I remember about a year and a half ago, I was in the local Barnes and Noble near my apartment. I wandered to the travel section to look at guidebooks for fun. I saw a section on China and I thought, “I will explore you one day, you land of magical mysteries”. The land where kung-fu masters dance gracefully in the skies, atop mountains, as their swords clash and their long robes flap. The land where friendly dragons watch over the people who worship them. The land where old men stroke their long, snow-white, wispy beards, as they bestow wisdom upon those who came from far away to seek counsel in those tiny wooden shacks in the most remote part of a lush countryside.
But I didn’t find any of that in China. Instead, I came upon a country that was built on, and thrived, for the most part, on concrete and human power. Where these days, armed security is found on many street corners and almost all subway stations of major cities. The free-flowing dance in the skies the kung-fu masters displayed on our movie screens are nothing but an illusion of freedom that doesn’t exist anymore in modern China. You want to fight with swords in the sky? You better ask the Chinese Communist Party (CCP) for permission. You want to go seek out an old master in the remote desert in Xinjiang? You better ask the CCP for permission. You want to eat, drink, and piss? You better ask the CCP for permission.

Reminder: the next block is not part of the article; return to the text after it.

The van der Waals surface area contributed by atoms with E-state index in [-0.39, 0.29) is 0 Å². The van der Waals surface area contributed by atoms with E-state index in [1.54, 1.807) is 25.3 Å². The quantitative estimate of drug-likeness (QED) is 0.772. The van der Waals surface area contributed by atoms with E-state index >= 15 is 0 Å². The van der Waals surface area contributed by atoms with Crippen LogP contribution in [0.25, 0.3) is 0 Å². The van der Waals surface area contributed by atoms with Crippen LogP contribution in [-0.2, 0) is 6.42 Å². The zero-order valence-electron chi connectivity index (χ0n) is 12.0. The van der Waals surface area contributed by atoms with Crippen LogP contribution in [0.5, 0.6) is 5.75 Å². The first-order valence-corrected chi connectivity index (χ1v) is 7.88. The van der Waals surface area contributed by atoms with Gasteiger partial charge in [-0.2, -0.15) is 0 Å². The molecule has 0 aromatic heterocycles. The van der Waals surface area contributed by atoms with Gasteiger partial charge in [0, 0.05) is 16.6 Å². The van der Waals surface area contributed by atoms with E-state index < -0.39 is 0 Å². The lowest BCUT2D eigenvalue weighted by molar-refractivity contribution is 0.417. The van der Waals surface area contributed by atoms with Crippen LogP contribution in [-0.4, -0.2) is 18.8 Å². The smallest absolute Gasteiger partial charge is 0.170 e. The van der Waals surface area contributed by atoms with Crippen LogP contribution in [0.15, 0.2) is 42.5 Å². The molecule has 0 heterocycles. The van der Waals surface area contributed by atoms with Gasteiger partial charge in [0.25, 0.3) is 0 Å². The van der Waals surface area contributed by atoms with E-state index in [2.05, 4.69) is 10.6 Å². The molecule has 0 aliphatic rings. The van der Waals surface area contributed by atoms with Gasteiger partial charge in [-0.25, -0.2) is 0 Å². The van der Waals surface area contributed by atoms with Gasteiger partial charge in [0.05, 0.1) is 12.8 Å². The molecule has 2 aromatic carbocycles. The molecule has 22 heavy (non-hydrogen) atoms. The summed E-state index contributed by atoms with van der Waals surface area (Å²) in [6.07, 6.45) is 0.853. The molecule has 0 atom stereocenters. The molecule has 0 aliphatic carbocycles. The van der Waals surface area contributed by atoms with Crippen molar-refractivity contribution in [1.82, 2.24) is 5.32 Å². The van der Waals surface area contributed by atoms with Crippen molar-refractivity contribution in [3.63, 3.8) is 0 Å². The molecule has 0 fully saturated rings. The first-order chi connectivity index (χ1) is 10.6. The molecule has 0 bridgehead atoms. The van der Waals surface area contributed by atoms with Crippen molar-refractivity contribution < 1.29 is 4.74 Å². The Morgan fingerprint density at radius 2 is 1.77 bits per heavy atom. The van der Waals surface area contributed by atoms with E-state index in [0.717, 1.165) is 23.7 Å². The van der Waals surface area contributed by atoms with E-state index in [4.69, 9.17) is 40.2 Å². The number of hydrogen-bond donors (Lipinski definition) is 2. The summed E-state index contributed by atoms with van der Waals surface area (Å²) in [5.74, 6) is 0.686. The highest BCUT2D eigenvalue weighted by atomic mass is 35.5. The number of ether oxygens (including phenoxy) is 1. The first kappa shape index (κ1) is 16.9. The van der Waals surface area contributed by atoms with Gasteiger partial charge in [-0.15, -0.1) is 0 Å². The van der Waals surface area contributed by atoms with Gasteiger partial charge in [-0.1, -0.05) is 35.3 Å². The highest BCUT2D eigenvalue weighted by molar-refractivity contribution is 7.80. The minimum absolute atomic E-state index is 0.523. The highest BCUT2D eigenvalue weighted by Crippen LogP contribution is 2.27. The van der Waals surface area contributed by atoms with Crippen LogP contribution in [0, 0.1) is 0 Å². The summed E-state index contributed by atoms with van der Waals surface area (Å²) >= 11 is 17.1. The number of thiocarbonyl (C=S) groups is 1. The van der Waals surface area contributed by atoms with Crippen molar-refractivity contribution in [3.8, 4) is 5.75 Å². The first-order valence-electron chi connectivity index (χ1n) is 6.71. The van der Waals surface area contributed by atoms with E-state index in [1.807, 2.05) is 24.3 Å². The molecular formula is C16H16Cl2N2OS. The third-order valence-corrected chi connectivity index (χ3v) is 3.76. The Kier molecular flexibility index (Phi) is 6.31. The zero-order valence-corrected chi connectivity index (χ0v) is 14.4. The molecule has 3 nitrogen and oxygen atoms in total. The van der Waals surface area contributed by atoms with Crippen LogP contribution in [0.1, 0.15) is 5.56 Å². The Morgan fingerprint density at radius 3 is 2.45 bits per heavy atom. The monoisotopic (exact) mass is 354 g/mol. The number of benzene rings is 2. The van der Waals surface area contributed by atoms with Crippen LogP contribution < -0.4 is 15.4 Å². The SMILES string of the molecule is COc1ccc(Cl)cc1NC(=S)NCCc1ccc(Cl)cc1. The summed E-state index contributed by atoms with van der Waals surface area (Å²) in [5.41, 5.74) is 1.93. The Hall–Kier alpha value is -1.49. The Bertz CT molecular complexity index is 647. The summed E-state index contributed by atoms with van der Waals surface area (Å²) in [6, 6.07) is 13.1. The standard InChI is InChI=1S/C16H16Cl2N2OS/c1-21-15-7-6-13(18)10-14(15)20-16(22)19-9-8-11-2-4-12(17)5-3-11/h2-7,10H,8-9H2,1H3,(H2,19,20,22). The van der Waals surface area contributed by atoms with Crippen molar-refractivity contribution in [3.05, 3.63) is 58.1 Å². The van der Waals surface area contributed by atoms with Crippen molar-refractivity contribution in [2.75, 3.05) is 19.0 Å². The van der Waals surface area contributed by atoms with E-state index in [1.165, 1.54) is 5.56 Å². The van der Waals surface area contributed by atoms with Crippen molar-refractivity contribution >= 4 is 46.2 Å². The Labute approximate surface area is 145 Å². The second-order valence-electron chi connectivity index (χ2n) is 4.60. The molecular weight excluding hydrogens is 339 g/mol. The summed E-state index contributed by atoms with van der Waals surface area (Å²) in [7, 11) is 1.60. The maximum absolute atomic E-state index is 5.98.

Okay… So China isn’t all like that, at least not to a foreign tourist. We still have our freedom although it is quite restricted. We cannot travel freely anywhere we want anymore, especially in western China (Xinjiang), where upon arriving in many cities, one cannot find accommodation at all because “Foreigners are not allowed to stay here, only locals!” (I later found out why, based on some research. Hint: There are nefarious, unspeakable activities happening to people in these parts that the CCP prefer we foreigners don’t know about.) I don’t want to make this a political diatribe against those in charge in China but let’s just say, the “invisible” persecution of Uyghurs (and Muslims in general) are getting out of hand these days.
Edit: I want to add that I don’t know exactly what’s going in those “re-education” camps. Is there a human rights violation? The Uyghurs have their side of the story, foreign watchdog groups have their side of the story, and so do the Chinese. Maybe it’s best I reserve judgment about these things. As the saying goes, “There are three sides to every story: your side, my side, and the truth.”
Politics and human rights issues aside, China still has some of its old magic. Along the banks of the Li River, the beautiful Karst mountains in Guilin and Yangshuo, seen on many Chinese calligraphy paintings, come to life. I felt minuscule standing at the base of the world’s biggest stone Buddha in Leshan. My senses sprung to life when I tasted the mapo tofu from the restaurant where the dish was born. My legs became like jelly trying to walk along the endless Great Wall (there are steep sections!). Wandering the old town of Pingyao, I could imagine what it was like to walk the streets of 15th century China. I had “wings” when I stood on narrow planks on Huashan, doing the so-called “world’s most dangerous hike”. I was in a completely different country (or so it felt) when I stepped into the Kashgar Sunday livestock market. And I was transported to some of the most beautiful landscapes on earth when I looked out the window of the car along the Karakoram Highway.
Stay tuned for more stories of China. For more pictures of China, click here.